Two citations from early historians, given by Blom, offer evidence that canoes from Yucatan commonly traded in this region. Oviedo states: "Because along said coast there is an extensive trade in said fruit cacao, which is used as money among the Indians, and which is very useful and precious, and richest and most highly estimated merchandise which they have, canoes go from Yucat? loaded with clothing and other goods, to Ulua, and from there they return loaded with cacao." (Oviedo, III, 1853, p.253.) Landa writes that "the occupation to which they are most inclined is trading, carrying salt, clothing and slaves to the lands of Ulua and Tabasco, exchanging it for cacao and beads of stone which both were like money and with this money they could buy slaves and other beads, granting that they were fine and good, which the chiefs wore as jewelry during the feasts, and they had other beads made out of certain red shells which were valued as money and personal jewelry, and they bought them in their network bags." (Landa, as cited by Blom, 1932, p. 546.)

It is evident, therefore, that the region around the mouth of the Uloa was an important trade center where much cacao was obtained, and that canoes such as the one encountered by Columbus were common carriers along this coast. This, however, does not mean that only the Maya indulged in the carrying trade. Bartholomew Columbus, speaking of a people south of Cape Gracias ?Dios, says; "Following farther as far as a land called Cariai in which live people of good strength who live by industry and trading as they do in the province which is called Maia" (Harrisse, 1866, p. 472.) Hence, there seems good reason to believe that not only Yucatecan Maya, but also Chol or Chorti Maya and Jicaque from the Uloa region, the Bay Islanders themselves, and certain peoples on the Nicaraguan coast, all induldged in coastal trading.

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Concerning the location of the province of Maia, Lothrop believes it was on the Honduras mainland but that the term was only accidentally, not linguistically, cognate with Maya proper. Blom believes that it refers to the Maya regions of Yucatan. The eye witness, Ledesma, and the historian Peter Martyr, are specific in locating the province of Maia on the Honduras mainland. Bartholomew Columbus makes Maia equivalent to Yucatan but, as already pointed out, this equivalence may well have been a later and alien addition to his text. Las Casas, and after him Herrera, assign the canoe to Yucatan, but this may have been based on the touched-up letter, as Lothrop believes.

As the evidence now stands, there is no positive proof regarding either the language spoken by the traders at Bonacca or the location of the region Maia. Regarding the first, it is clear that "Giumbe" could make himself understood among certain groups on the mainland adjacent to the Bay Islands, but it is equally certain that several different languages were spoken even in the immediate vicinity of the Cape of Honduras. My own interpretation of the evidence is that "Giumbe" and his fellow merchants had come from the western part of Honduras, probably from near the mouth of the Uloa, and that their native tongue, which may have be Chol or Chorti Maya, Jicaque, or even Lenca, was understandable to numerous mainland groups to the west of Cape Gracias ?Dios. As to the provenience of the land of "Maia", I incline towards the testimony of Ledesma and Peter Martyr, that it was on the Honduras mainland. If it were one of the provinces of the culturally advanced Uloa region occupied by Maya, all the bites of evidence concerning these much-discussed traders fall into line. However, there may be difficulties, linguistic or otherwise, of which I am unaware, standing in the way of such a solution. In any case we are no nearer an answer to the original problem concerning the linguistic affiliations of the Bay Islanders.

A compilation of modern linguistic classification leads to no more definite results. Squier states that there are good reasons to belive that the people of the Bay Islands and those of the adjacent mainland pertained to the same stock. He classified both as Lenca, a group in which he also included Jicaque and Paya. (Squier, 1859, pp. 252, 604) In 1910 Lehmann grouped the Sumu and Miskito as close linguistic affiliates of the Talamancan subdivision of the Chibchan stock, with the Paya, Lenca, and Jicaque as more remote members.17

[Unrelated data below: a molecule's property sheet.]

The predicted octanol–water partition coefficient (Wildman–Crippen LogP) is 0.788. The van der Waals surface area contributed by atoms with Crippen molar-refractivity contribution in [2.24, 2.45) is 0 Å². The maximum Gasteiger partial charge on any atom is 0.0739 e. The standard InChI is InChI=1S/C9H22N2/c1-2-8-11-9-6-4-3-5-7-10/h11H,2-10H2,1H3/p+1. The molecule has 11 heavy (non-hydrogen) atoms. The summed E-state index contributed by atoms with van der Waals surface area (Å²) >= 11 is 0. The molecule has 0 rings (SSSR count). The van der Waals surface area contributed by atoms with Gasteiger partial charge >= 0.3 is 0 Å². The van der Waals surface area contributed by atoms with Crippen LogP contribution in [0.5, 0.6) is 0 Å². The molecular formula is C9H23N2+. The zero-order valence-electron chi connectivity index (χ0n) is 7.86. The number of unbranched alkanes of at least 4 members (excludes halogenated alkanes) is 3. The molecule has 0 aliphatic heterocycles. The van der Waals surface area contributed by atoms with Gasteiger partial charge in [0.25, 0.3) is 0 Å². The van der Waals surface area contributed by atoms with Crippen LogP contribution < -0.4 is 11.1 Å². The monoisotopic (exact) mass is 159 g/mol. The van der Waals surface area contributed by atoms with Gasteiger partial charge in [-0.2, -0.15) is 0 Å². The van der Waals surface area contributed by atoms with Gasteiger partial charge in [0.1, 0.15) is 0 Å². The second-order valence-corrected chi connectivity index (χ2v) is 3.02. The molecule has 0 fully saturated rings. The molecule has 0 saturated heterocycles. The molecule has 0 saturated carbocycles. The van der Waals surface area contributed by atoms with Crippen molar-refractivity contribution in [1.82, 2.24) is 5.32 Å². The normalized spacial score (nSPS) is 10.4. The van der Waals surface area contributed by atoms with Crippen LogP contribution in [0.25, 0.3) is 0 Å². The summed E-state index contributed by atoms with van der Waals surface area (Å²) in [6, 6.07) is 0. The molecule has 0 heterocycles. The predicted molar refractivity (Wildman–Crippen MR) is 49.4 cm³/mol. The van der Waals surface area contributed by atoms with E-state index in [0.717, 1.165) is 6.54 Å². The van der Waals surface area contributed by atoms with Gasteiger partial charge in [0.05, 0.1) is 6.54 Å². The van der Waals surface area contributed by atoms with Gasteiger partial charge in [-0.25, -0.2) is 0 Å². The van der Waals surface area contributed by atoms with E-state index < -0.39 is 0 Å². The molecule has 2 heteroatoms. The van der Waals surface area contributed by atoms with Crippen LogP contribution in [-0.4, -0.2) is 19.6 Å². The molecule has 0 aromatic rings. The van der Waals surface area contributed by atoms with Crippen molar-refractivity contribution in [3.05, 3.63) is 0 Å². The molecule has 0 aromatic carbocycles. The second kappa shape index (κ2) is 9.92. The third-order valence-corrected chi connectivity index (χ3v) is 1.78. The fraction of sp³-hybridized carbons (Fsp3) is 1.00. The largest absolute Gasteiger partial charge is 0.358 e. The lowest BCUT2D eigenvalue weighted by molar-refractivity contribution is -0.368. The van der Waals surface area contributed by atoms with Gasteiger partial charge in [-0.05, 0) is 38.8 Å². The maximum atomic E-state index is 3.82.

In his later work he indicates that the people of the Bay Islands were Paya in speech, on the grounds that in 1622 Spanish missionaries took Bay Island Indians to the Paya to serve as interpreters.

17Lehmann, 1910, pp. 711, 723. This classification is not universally accepted; see Lothrop, I, 1926, pp. 13, 18.

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His map shows Paya on the mainland to the south and east of Trujillo and on the Bay Islands. (Lehmann, 1920, II, pp. 629, 631, and map.) The Jicaque are indicated on the mainland opposite the islands. A small Nahuatl colony inland from Trujillo, which Cortes mentioned, is also shown on the map.

Map - Languages of the Northern Honduras Coast
Map - Languages of the Northern Honduras Coast
[this map added by webmaster for clarity - not in original document]

According to Thomas and Swanton the available sources indicated that the Jicaque occupied the Honduras coast from Puerto Cortez to just beyond Trujillo, taking up a considerable part of the modern province of Yoro. They place the Paya to the east of the Jicaque. Although the Bay Islands are not specifically designated as to speech affiliations, they are directly opposite the bulk of the Jicaque. (Thomas and Swanton, 1911, pp. 73-76, 78-81, and map.) Conzemius favors the last classification inasmuch as he argues that, since the Jicaque occupied the opposite mainland, the Bay Islanders were also of Jicaque speech. He denies Lehmann's assertion that they were Paya on the basis that Columbus acquired a Maya (sic) interpreter at Bonacca who could converse with mainland peoples as far east as Cape Gracias ?Dios. Hence he argues that the Maya tongue served as a lingua franca along the entire coast and that the Bay Island interpreters taken to the Paya spoke Maya and not their native tongue. (Conzenius, 1928, p.68.) This last argument seems somewhat tenuous. However, the argument of Lehmann that because the Bay Islanders could communicate with the Paya, therefore the Bay Islanders were Paya, seems to me equally unconvincing. Adjacent peoples, even of totally different linguistic stocks, that have been long on contact are often bilingual. I have used an Eskimo interpreter to make contacts with Algonkian Indians, and when we went up the Patuca River in 1933, we had a Miskito interpreter to talk to the Sumu, and there we found Sumu who could speak Paya.

All of which involved discussion merely demonstrates that we do not know what language was spoken by the aborigines of the Bay Islands. The language is undoubtedly extinct today, but the archives may yet yield a Bay Island vocabulary to solve the difficulty. In the more remote portions of the Department of Yoro several groups of Jicaque still live in isolation, up the Patuca and in Nicaragua are the remnants of the Sumu, while in the interior of Honduras the Paya are still numerous. When their languages and surviving cultures have been analyzed by linguist and ethnologist, more light will be thrown on these problems than is now available.